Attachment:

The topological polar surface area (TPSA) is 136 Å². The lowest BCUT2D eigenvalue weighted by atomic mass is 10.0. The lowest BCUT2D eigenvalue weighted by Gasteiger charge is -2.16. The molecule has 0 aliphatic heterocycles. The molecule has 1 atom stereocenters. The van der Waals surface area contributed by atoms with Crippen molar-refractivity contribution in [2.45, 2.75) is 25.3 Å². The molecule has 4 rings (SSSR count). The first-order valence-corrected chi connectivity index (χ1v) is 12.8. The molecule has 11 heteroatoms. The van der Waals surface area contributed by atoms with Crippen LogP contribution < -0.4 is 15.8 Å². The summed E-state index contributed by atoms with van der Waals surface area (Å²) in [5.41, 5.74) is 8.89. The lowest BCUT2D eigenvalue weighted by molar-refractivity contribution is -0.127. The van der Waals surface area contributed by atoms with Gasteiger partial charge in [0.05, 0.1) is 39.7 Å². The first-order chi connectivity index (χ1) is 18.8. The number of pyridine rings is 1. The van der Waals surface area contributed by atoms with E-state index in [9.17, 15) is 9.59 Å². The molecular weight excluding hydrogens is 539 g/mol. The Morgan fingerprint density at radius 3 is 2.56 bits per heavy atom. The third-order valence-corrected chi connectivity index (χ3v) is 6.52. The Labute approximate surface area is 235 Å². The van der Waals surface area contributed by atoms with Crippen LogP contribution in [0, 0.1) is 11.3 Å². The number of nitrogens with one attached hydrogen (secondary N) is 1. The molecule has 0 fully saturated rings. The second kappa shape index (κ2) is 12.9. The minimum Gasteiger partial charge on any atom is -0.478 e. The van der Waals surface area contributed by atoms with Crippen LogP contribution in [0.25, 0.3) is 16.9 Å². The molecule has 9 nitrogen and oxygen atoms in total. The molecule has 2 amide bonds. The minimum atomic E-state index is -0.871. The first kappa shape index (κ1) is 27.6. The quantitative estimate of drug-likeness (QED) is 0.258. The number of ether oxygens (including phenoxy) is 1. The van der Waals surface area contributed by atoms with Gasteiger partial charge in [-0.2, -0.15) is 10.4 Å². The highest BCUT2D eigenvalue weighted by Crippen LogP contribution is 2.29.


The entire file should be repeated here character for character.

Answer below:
The topological polar surface area (TPSA) is 136 Å². The lowest BCUT2D eigenvalue weighted by atomic mass is 10.0. The lowest BCUT2D eigenvalue weighted by Gasteiger charge is -2.16. The molecule has 0 aliphatic heterocycles. The molecule has 1 atom stereocenters. The van der Waals surface area contributed by atoms with Crippen molar-refractivity contribution in [2.45, 2.75) is 25.3 Å². The molecule has 4 rings (SSSR count). The first-order valence-corrected chi connectivity index (χ1v) is 12.8. The molecule has 11 heteroatoms. The van der Waals surface area contributed by atoms with Crippen LogP contribution < -0.4 is 15.8 Å². The summed E-state index contributed by atoms with van der Waals surface area (Å²) in [5.41, 5.74) is 8.89. The lowest BCUT2D eigenvalue weighted by molar-refractivity contribution is -0.127. The van der Waals surface area contributed by atoms with Gasteiger partial charge in [0.05, 0.1) is 39.7 Å². The first-order chi connectivity index (χ1) is 18.8. The number of pyridine rings is 1. The van der Waals surface area contributed by atoms with E-state index in [9.17, 15) is 9.59 Å². The molecular weight excluding hydrogens is 539 g/mol. The Morgan fingerprint density at radius 3 is 2.56 bits per heavy atom. The third-order valence-corrected chi connectivity index (χ3v) is 6.52. The Labute approximate surface area is 235 Å². The van der Waals surface area contributed by atoms with Crippen LogP contribution in [0, 0.1) is 11.3 Å². The number of nitrogens with one attached hydrogen (secondary N) is 1. The molecule has 0 fully saturated rings. The second kappa shape index (κ2) is 12.9. The minimum Gasteiger partial charge on any atom is -0.478 e. The van der Waals surface area contributed by atoms with Crippen LogP contribution in [0.25, 0.3) is 16.9 Å². The molecule has 9 nitrogen and oxygen atoms in total. The molecule has 2 amide bonds. The minimum atomic E-state index is -0.871. The first kappa shape index (κ1) is 27.6. The quantitative estimate of drug-likeness (QED) is 0.258. The number of ether oxygens (including phenoxy) is 1. The van der Waals surface area contributed by atoms with Gasteiger partial charge in [-0.2, -0.15) is 10.4 Å². The highest BCUT2D eigenvalue weighted by Crippen LogP contribution is 2.29.